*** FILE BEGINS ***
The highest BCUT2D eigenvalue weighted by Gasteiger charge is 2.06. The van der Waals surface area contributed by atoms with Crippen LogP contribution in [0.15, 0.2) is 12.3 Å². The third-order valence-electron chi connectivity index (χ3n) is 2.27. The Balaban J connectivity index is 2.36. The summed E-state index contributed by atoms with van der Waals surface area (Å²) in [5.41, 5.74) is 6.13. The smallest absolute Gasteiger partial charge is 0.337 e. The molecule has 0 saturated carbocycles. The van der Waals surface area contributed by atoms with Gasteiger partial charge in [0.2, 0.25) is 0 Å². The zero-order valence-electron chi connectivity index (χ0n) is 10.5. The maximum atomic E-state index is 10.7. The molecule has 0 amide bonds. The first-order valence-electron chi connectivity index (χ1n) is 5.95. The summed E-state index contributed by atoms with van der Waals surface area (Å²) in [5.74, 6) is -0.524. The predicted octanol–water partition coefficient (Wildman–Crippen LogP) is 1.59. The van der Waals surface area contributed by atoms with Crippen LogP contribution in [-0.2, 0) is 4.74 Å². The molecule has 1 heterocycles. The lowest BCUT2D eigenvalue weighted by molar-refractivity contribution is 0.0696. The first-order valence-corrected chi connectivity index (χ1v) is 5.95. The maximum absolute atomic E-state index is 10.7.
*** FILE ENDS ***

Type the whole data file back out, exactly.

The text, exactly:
The highest BCUT2D eigenvalue weighted by Gasteiger charge is 2.06. The van der Waals surface area contributed by atoms with Crippen LogP contribution in [0.15, 0.2) is 12.3 Å². The third-order valence-electron chi connectivity index (χ3n) is 2.27. The Balaban J connectivity index is 2.36. The summed E-state index contributed by atoms with van der Waals surface area (Å²) in [5.41, 5.74) is 6.13. The smallest absolute Gasteiger partial charge is 0.337 e. The molecule has 0 saturated carbocycles. The van der Waals surface area contributed by atoms with Gasteiger partial charge in [0.2, 0.25) is 0 Å². The zero-order valence-electron chi connectivity index (χ0n) is 10.5. The maximum atomic E-state index is 10.7. The molecule has 0 amide bonds. The first-order valence-electron chi connectivity index (χ1n) is 5.95. The summed E-state index contributed by atoms with van der Waals surface area (Å²) in [5.74, 6) is -0.524. The predicted octanol–water partition coefficient (Wildman–Crippen LogP) is 1.59. The van der Waals surface area contributed by atoms with Crippen LogP contribution in [-0.2, 0) is 4.74 Å². The molecule has 1 heterocycles. The lowest BCUT2D eigenvalue weighted by molar-refractivity contribution is 0.0696. The first-order valence-corrected chi connectivity index (χ1v) is 5.95. The maximum absolute atomic E-state index is 10.7.